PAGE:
$azurePasswordEA = ConvertTo-SecureString "<Your Azure Password>" -AsPlainText –Force

# Create the Login object
$psCredEA = New-Object

# Set credentials
System.Management.Automation.PSCredential($azureAccountNameEA, $azurePasswordEA)

# Automatically login to Azure using above credentials
Login-AzureRmAccount -Credential $psCredEA

# Select the subscription where the ER is provisioned
Select-AzureRmSubscription -SubscriptionId <the subscription id WITHOUT QUOTES>

# Get the ExpreeeRoute circuit object into the variable
$ckt = Get-AzureRmExpressRouteCircuit -Name "<ExpressRoute Circuit Name>" -ResourceGroupName "<ExpressRoute ResourceGroup Name>"

# SKU tier (Standard, Premium), depending on what the client has selected
$ckt.Sku.Tier = "Standard" # (Standard or Premium add-on)
$ckt.sku.Name = "Standard_UnlimitedData" # (MeteredData, UnlimitedData)
$ckt.ServiceProviderProperties.BandwidthInMbps = 1000 # Bandwidth in Mbps

# Set the ExpressRoute configuration
Set-AzureRmExpressRouteCircuit -ExpressRouteCircuit $ckt -SkuTier Standard -SkuFamily StandardUnlimitedData

Environment Preparation

In order for the VNETs to connect to the ExpressRoute Circuit, a Virtual Gateway of type ExpressRoute must be created for each one of them.

Prior to any further task being performed, the Public IPs (PIPs) for the Virtual Gateways must be created. Upon creation, no IP will be given to the PIP objects (see Fig. 3). These will be assigned once the IPs are attached to the Network Configuration objects, e.g. Virtual Gateway(s), Virtual Network Interface Card (vNIC), etc.

C:\Users\p.chatzimanolis\Desktop\Screenshots\pip.png

Figure : Public IP view in Portal, having no PI assigned yet

PIPs can be created from either the Portal or via PowerShell (In this example no PIP script will be provided).

Note:

Upon Public IP object creation, the IP must be set to DYNAMIC, or else the next step will fail.

Warning:

Upon Public IP object creation, NO IP will be associated to the object, until it is successfully connected to the ExpressRoute Virtual Gateway.

 

ExpressRoute Connection Process

The actual process consists of 3 distinct steps, which will be explained in detail below. For the sake of simplicity, this guide will only cover the connection process to a single VNET, however, the exact same steps can be performed for multiple environments and VNETs, simply changing the subscription ID and variable values in the scripts to fit the additional environments-VNETs requirements.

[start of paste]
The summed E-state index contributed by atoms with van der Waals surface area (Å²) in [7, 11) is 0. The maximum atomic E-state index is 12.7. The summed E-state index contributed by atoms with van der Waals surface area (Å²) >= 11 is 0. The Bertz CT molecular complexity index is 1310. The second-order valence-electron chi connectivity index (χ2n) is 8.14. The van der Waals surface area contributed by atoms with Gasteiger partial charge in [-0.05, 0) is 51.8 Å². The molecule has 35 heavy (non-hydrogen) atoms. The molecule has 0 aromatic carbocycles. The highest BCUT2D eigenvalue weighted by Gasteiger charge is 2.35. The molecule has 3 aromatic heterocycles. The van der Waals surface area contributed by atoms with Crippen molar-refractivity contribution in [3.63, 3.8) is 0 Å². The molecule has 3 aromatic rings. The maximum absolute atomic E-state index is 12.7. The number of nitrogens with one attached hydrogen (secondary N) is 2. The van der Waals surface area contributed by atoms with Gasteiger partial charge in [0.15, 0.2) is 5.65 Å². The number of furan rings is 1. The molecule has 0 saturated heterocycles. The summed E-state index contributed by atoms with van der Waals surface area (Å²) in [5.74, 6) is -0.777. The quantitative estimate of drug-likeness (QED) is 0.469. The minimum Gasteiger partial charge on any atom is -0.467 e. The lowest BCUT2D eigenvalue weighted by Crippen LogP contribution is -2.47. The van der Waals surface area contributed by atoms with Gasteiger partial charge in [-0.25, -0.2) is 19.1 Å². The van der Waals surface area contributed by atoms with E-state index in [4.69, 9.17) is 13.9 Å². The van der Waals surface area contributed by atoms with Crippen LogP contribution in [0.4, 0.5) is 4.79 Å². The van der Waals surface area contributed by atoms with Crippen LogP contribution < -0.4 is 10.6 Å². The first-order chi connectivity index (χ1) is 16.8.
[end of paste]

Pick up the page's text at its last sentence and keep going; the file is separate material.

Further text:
Note:

VNET connection to ExpressRoute can only be implemented through PowerShell.

Creating the Virtual Network Gateway Object

The first step is to create the actual Virtual Network Gateway object, which will attach the Public IP to it as well.

PowerShell Script 2 – Connecting the Virtual Network Gateway and associating it to Public IP

# Pass Azure Credentials
$azureAccountNameEA ="<Your Azure Username>"
$azurePasswordEA = ConvertTo-SecureString "<Your Azure Password>" -AsPlainText –Force

# Create the Login object
$psCredEA = New-Object

# Set credentials
System.Management.Automation.PSCredential($azureAccountNameEA, $azurePasswordEA)

# Automatically login to Azure using above credentials
Login-AzureRmAccount -Credential $psCredEA

# Select the subscription where the virtual gateway onject will be created in
Select-AzureRmSubscription -SubscriptionName "<subscription name string as shown in portal>"

C:\Users\p.chatzimanolis\Desktop\Screenshots\subsc.png

Figure : Subscription pane in portal, showing Name (highlighted) and ID

$vnetname<your identifier> = "AZ-VN-<YOUR IDENTIFIER>-VNET001" # VNET that is about to be connected to ER
$rgname<your identifier> = "AZ-RG-<YOUR IDENTIFIER>-VNET001" # Resource Group under which VNET is created
$region = "North Europe" # Azure Region where VNET “lives”
$asn<your identifier> = 65010 # DO NOT CHANGE THIS VALUE
$GWName<your identifier> = "AZ-GW-<YOUR IDENTIFIER>-EVNG001" # Gateway Object Name that will appear in portal
$gwipconfname<your identifier> = "AZ-<YOUR IDENTIFIER>-VNGIC001" # gateway ipconfiguration object name

# The following command gets the Public IP object created in the preparation step where "AZ-IP-<YOUR IDENTIFIER>-VNGPIP001" is the Public IP name
$gwpip<your identifier> = Get-AzureRmPublicIpAddress -Name "AZ-IP-<YOUR IDENTIFIER>-VNGPIP001" -ResourceGroupName $rgname<your identifier>

# Get the VNET name
$vnet<your identifier> = Get-AzureRmVirtualNetwork -Name $vnetname<your identifier> -ResourceGroupName $rgname<your identifier>

# Get the VNET Gateway Subnet which is always named as "GatewaySubnet"
$subnet1 = Get-AzureRmVirtualNetworkSubnetConfig -Name "GatewaySubnet" -VirtualNetwork $vnet<your identifier>

# Create virtual gateway configuration object
$gwipconf<your identifier> = New-AzureRmVirtualNetworkGatewayIpConfig -Name $gwipconfname<your identifier> -Subnet $subnet1 -PublicIpAddress $gwpip<your identifier>